An important property of natural fibres is their tensile behaviour. Tensile properties of most of the natural fibres are now well documented. Perhaps the most extensive study on tensile properties of hemp fibres has been undertaken by Prasad and Sain  who used hemp fibres of varying diameters, starting from 4 μm up to 800 μm, for tensile testing. The tensile properties were found to be clearly dependent on the diameters of the fibres, decreasing gradually with increase in fibre diameter. This is consistent with the general observation, also applicable to synthetic fibres, that as the fibre diameter decreases, the amount of flaws in the fibres also decreases, thus resulting in increase in tensile properties of fibres. Fibres of diameter 4 μm had mean tensile strength and modulus values of 4200 and 180 GPa, respectively. These values decreased to 250 MPa and 11 GPa, respectively, for fibres of diameter 66 μm. For the fibres of diameter 800 μm, the values were as low as 10 MPa for tensile strength and 2 GPa for tensile modulus.
Another important property to be evaluated is the surface energy of hemp fibres which is directly linked with the fibre/matrix interfacial bonding. Surface energy of a solid or liquid is a manifestation of unbalanced molecular forces at the surface . Because of this imbalance, they possess additional energy at the surface. In liquids this excess energy tends to reduce the surface area to a minimum, resulting in surface tension. In solids, due to the lack of mobility at the surface, this energy is not directly observable and must be measured by indirect methods. These methods involve exposing the solid to various liquids, whose surface tensions are known, and measuring the contact angle.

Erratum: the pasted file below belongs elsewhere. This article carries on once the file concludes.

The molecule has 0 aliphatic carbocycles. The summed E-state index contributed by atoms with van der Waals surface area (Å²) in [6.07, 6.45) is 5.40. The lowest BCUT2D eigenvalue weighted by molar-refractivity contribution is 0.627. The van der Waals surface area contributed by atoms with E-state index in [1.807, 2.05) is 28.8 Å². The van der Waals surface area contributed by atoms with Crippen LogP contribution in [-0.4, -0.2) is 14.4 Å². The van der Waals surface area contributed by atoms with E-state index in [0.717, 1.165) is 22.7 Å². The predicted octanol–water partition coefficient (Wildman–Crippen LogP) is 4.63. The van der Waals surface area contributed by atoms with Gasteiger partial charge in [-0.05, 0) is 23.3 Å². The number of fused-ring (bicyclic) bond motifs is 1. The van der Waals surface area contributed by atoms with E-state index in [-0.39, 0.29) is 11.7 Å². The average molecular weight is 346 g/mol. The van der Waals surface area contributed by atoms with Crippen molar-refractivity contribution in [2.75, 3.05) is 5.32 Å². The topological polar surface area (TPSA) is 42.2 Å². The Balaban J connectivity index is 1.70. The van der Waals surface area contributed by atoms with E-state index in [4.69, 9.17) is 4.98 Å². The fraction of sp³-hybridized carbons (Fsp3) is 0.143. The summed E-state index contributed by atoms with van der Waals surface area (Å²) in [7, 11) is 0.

Over the years, various techniques have been developed to determine the surface energies and wettability of fibres. These include sessile drop, capillary rise in a power bed or fibre assemblies, air-pressure techniques, Wilhelmy plate, sedimentation volume film rotation, inverse gas chromatography, and vapour probe techniques . Wilhelmy technique has been widely used in the determination of surface energy of natural fibres and this technique has been used in this study for determining the surface energy of hemp fibres.
Wilhelmy related the downward force exerted on a vertical plate when it is brought into contact with a liquid to the contact angle between them. This method has obvious limitations for use with natural fibres because of their rough, heterogeneous, nonuniform, and absorbent surfaces. However, at the moment, this is the best method available for determining the surface energy of natural fibres.
Interfacial shear strength gives a measure of the strength of fibre/matrix bonding. Interfacial bonding is of particular concern in natural fibre composites. Natural fibre surfaces are irregular which should theoretically enhance the fibre-matrix interfacial bonding. However, this is offset by chemical incompatibility between the fibre and polymer matrix. The fibres have outer waxy layer, typically 3–5 μm thick, of fatty acids which are long chain aliphatic compounds not compatible with common resins such as polyester. Natural fibres are polar in nature which also makes them incompatible with inherently nonpolar polymer matrices. This issue may be overcome by exposing the fibre surface to physical and chemical treatments to make them more compatible with polymer matrices.
In order to get a measure of the strength of fibre/matrix interfacial bonding, standard tests have been devised. Four methods are generally used for measuring the interfacial strength : pull-out, microtension, microcompression, and fragmentation. The pull-out method has been found to be the best from the point of view of understanding how the interface affects composite properties and this method has been used in determining the interfacial shear strength of hemp fibres in polyester resin in this study.
2. Materials and Methods